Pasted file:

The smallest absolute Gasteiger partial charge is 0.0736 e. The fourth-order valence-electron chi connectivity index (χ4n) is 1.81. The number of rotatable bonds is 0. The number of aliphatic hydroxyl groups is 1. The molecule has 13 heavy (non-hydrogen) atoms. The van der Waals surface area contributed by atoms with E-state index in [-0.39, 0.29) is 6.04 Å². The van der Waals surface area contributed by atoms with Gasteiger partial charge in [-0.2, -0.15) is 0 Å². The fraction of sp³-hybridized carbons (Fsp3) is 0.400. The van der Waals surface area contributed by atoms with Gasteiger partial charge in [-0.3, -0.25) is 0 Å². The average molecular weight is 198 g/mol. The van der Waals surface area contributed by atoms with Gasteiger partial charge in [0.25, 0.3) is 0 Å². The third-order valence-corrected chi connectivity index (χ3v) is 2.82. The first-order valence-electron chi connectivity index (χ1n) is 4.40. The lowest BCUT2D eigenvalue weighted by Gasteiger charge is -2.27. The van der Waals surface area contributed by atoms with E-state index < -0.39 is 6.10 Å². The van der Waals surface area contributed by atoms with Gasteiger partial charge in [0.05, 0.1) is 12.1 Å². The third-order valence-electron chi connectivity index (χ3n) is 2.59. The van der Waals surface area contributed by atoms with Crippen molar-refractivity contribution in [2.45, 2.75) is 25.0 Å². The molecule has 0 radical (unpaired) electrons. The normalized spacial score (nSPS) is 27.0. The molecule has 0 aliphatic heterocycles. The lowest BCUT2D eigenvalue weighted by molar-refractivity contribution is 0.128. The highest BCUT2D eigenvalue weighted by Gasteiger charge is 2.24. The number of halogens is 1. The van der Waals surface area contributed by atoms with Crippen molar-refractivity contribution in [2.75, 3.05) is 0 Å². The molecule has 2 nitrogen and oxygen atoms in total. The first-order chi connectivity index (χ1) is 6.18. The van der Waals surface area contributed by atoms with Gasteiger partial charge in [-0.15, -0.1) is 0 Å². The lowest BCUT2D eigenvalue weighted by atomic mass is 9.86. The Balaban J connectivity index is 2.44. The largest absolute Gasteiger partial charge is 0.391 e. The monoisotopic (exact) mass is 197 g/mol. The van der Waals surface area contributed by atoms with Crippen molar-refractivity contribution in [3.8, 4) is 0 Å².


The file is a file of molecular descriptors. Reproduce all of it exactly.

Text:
The smallest absolute Gasteiger partial charge is 0.0736 e. The fourth-order valence-electron chi connectivity index (χ4n) is 1.81. The number of rotatable bonds is 0. The number of aliphatic hydroxyl groups is 1. The molecule has 13 heavy (non-hydrogen) atoms. The van der Waals surface area contributed by atoms with E-state index in [-0.39, 0.29) is 6.04 Å². The van der Waals surface area contributed by atoms with Gasteiger partial charge in [-0.2, -0.15) is 0 Å². The fraction of sp³-hybridized carbons (Fsp3) is 0.400. The van der Waals surface area contributed by atoms with Gasteiger partial charge in [-0.3, -0.25) is 0 Å². The average molecular weight is 198 g/mol. The van der Waals surface area contributed by atoms with Gasteiger partial charge in [0.25, 0.3) is 0 Å². The third-order valence-corrected chi connectivity index (χ3v) is 2.82. The first-order valence-electron chi connectivity index (χ1n) is 4.40. The lowest BCUT2D eigenvalue weighted by Gasteiger charge is -2.27. The van der Waals surface area contributed by atoms with E-state index < -0.39 is 6.10 Å². The van der Waals surface area contributed by atoms with Gasteiger partial charge in [0.05, 0.1) is 12.1 Å². The third-order valence-electron chi connectivity index (χ3n) is 2.59. The van der Waals surface area contributed by atoms with Crippen molar-refractivity contribution in [2.45, 2.75) is 25.0 Å². The molecule has 0 radical (unpaired) electrons. The normalized spacial score (nSPS) is 27.0. The molecule has 0 aliphatic heterocycles. The lowest BCUT2D eigenvalue weighted by molar-refractivity contribution is 0.128. The highest BCUT2D eigenvalue weighted by Gasteiger charge is 2.24. The number of halogens is 1. The van der Waals surface area contributed by atoms with Crippen molar-refractivity contribution in [2.75, 3.05) is 0 Å². The molecule has 2 nitrogen and oxygen atoms in total. The first-order chi connectivity index (χ1) is 6.18. The van der Waals surface area contributed by atoms with Gasteiger partial charge in [-0.15, -0.1) is 0 Å². The lowest BCUT2D eigenvalue weighted by atomic mass is 9.86. The Balaban J connectivity index is 2.44. The largest absolute Gasteiger partial charge is 0.391 e. The monoisotopic (exact) mass is 197 g/mol. The van der Waals surface area contributed by atoms with Crippen molar-refractivity contribution in [3.8, 4) is 0 Å².